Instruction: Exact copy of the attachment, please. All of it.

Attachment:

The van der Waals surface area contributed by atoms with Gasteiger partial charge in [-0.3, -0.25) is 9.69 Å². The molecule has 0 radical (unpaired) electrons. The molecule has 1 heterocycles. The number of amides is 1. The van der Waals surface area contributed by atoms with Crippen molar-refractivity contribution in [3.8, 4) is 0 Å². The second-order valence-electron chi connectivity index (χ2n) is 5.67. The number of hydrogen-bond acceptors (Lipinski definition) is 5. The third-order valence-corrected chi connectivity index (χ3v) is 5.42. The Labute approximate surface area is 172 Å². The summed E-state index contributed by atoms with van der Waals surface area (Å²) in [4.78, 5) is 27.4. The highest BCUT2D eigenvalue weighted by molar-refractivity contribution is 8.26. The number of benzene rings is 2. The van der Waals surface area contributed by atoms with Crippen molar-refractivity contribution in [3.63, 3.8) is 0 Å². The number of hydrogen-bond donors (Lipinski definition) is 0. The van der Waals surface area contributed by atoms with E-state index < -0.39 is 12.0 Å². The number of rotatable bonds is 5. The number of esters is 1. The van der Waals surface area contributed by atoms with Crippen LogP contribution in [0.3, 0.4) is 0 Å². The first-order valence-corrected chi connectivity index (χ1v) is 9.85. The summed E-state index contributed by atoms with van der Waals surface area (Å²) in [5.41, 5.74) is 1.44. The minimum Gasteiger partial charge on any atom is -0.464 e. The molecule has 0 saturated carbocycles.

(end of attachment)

The van der Waals surface area contributed by atoms with Gasteiger partial charge in [-0.3, -0.25) is 9.69 Å². The molecule has 0 radical (unpaired) electrons. The molecule has 1 heterocycles. The number of amides is 1. The van der Waals surface area contributed by atoms with Crippen molar-refractivity contribution in [3.8, 4) is 0 Å². The second-order valence-electron chi connectivity index (χ2n) is 5.67. The number of hydrogen-bond acceptors (Lipinski definition) is 5. The third-order valence-corrected chi connectivity index (χ3v) is 5.42. The Labute approximate surface area is 172 Å². The summed E-state index contributed by atoms with van der Waals surface area (Å²) in [4.78, 5) is 27.4. The highest BCUT2D eigenvalue weighted by molar-refractivity contribution is 8.26. The number of benzene rings is 2. The van der Waals surface area contributed by atoms with Crippen molar-refractivity contribution in [3.63, 3.8) is 0 Å². The number of hydrogen-bond donors (Lipinski definition) is 0. The van der Waals surface area contributed by atoms with E-state index < -0.39 is 12.0 Å². The number of rotatable bonds is 5. The number of esters is 1. The van der Waals surface area contributed by atoms with Crippen LogP contribution in [0.3, 0.4) is 0 Å². The first-order valence-corrected chi connectivity index (χ1v) is 9.85. The summed E-state index contributed by atoms with van der Waals surface area (Å²) in [5.41, 5.74) is 1.44. The minimum Gasteiger partial charge on any atom is -0.464 e. The molecule has 0 saturated carbocycles.